Grow: Primers & Projects
Fruit Tree Pruning
Although it's a chore that has daunted many a gardener, it's actually quite simple if you bear in mind a few key concepts. Be brave, and your apple tree will bear delicious fruit in no time ... or in just a few years, at any rate.
Master pruner Ed Palmer joined Michael Weishan at the Victory Garden for a demonstration on effective fruit-tree pruning - on one of Michael's own heirloom apple trees.
Prune Before Spring
First, Ed emphasizes that the best time to prune is before warm weather sets in. Pruning is really a process of directing growth, that is, energy, in the ways you want it to go. So it's important to get it done in the winter, when all the tree's energy is still stored in the roots and the stems, waiting to be set loose by the coming of spring.
This also ensures that your tree gets a healthy head start: The pruning cuts you make will have a chance to begin healing before the arrival of the bugs and disease common in warm weather.
Next, Ed says when working with fruit trees, you should remember to think of yourself. You don't want to have to haul out a 20-foot ladder to pick your apples. So he recommends pruning your tree to a height of about 12 feet. This will also enable the use of a homeowner-grade — rather than commercial-grade — equipment for any spraying you may need to do.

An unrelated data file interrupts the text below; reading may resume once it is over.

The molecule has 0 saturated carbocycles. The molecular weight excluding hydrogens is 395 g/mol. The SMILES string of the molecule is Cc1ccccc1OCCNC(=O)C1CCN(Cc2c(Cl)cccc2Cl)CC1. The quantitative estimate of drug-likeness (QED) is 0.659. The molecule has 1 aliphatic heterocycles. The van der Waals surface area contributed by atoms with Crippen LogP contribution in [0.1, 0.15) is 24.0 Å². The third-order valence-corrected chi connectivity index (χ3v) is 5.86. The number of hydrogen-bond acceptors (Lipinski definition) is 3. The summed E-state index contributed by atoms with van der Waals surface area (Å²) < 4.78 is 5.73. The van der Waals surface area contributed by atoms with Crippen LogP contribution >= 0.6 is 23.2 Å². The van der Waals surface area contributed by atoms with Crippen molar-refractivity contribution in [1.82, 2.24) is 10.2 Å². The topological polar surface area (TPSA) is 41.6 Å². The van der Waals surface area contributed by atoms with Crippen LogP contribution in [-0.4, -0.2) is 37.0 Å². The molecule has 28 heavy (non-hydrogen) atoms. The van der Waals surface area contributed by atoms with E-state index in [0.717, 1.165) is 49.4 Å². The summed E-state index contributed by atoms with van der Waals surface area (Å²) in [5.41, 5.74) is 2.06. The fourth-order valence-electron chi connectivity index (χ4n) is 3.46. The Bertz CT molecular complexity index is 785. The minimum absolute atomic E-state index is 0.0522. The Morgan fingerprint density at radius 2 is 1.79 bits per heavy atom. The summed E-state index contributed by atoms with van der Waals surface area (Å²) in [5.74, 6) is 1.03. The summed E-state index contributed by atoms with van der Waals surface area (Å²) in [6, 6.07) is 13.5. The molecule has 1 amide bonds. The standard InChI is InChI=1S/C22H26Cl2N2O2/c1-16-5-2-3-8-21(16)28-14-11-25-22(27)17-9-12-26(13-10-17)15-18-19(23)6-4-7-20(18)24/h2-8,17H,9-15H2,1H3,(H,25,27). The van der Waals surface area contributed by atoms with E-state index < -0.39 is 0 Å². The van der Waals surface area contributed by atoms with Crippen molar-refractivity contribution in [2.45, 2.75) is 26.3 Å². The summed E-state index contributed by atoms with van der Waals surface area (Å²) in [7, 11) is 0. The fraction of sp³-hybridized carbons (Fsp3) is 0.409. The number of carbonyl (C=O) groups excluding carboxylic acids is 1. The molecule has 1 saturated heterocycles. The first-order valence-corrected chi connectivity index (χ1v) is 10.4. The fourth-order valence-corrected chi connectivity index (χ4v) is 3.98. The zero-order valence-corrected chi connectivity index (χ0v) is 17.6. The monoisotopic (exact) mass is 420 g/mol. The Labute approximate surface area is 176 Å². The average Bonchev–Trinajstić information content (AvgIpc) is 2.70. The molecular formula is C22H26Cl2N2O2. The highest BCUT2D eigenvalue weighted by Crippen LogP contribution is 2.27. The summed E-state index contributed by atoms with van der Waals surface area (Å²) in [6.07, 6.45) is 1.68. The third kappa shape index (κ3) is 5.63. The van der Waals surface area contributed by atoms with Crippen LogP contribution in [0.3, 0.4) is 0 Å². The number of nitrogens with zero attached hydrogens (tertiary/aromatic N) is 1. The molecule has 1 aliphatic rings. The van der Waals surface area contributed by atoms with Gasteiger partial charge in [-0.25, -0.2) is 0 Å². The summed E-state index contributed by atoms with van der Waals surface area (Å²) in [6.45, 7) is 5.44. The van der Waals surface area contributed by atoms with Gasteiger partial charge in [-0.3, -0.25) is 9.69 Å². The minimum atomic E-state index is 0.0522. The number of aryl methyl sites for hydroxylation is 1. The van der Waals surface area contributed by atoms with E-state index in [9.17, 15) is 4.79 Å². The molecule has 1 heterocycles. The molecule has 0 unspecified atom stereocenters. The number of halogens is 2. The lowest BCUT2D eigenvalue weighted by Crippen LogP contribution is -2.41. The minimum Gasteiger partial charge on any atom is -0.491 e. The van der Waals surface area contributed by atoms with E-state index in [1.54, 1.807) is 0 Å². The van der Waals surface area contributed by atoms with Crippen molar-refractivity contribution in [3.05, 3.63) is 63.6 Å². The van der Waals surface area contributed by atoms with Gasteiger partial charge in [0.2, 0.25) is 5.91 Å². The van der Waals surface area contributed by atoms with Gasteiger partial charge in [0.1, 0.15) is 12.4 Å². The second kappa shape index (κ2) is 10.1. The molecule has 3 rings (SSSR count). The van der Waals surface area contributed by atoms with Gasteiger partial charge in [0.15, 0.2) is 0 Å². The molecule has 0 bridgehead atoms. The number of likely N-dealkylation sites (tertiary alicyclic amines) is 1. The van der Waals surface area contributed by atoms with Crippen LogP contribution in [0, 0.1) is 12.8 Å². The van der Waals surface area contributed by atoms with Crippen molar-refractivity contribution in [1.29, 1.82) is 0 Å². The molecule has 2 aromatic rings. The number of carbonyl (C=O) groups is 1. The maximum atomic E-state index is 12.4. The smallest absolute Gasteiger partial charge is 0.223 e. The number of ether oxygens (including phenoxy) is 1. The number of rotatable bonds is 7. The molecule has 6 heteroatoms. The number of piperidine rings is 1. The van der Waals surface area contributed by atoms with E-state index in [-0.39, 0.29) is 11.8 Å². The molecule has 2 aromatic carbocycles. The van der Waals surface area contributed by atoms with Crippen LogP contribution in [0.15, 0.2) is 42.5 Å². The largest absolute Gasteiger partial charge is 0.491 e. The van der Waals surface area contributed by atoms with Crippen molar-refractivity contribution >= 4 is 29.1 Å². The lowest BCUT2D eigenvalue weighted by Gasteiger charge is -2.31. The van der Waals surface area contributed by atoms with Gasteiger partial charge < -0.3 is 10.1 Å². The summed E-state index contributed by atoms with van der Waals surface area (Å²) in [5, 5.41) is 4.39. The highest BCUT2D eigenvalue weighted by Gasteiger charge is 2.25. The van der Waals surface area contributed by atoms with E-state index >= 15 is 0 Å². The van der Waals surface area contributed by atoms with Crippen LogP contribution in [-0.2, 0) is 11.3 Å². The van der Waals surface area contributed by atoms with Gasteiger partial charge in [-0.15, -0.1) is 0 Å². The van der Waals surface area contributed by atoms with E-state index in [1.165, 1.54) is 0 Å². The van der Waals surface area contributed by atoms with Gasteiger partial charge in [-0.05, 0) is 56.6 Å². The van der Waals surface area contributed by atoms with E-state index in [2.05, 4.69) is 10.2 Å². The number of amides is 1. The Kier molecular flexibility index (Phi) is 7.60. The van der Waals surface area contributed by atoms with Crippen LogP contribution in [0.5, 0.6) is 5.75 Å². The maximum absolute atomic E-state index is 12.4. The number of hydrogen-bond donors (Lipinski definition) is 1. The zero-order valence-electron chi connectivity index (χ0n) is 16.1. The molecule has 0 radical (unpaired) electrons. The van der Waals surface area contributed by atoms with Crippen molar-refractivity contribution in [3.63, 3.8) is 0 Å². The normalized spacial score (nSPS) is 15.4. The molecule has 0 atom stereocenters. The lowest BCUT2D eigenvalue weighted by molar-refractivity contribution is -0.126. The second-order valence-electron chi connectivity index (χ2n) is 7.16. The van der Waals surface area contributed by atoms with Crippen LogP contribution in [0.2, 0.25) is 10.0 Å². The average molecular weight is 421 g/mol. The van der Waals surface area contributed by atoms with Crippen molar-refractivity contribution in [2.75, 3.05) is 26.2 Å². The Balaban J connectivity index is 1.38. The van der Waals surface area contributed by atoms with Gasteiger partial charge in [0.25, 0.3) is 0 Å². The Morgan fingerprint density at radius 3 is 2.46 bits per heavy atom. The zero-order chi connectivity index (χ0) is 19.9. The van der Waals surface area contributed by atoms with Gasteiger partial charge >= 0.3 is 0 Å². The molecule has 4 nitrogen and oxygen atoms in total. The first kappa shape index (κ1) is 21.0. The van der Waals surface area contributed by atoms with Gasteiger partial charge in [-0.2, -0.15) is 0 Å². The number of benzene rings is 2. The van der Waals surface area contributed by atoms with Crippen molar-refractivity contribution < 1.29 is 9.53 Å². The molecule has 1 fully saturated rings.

Layered, Horizontal Branches
Within your 12 feet of fruit tree, Ed says you should prune with an eye for nice, layered branches. Remember, it's the horizontal branches that bear fruit, not the upright wood. Thus, as Michael saw first-hand on the show, effective fruit pruning will often entail some fairly dramatic cuts, especially to some of the larger vertical growth.
On Michael's apple tree Ed worked toward creating three horizontal layers of branches — bottom, middle and top, each separated by about 30 to 36 inches. Also, each layer needs only about three or four branches, especially the lower layers, since more branches will tend to stunt the growth above them. And a final bit of common sense: Prune so that the tree is wider at the bottom layer than the top, which will prevent the top from shading out the bottom.
A Good Cut
Ed says a really good pruning cut starts at the collar of the branch. Cut out from there at a slight angle so it can shed water. After three or four days, your final step will be to paint the pruning cuts to protect the exposed wood from fungus and insects. The delay in painting will give the cambium layer — the layer of living cells between the wood and the bark — time to heal, adding protection.
Follow Ed Palmer's simple steps for proper pruning and you'll enjoy both the beauty and bounty of your fruit tree for many years to come.
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This segment appears in show #2804.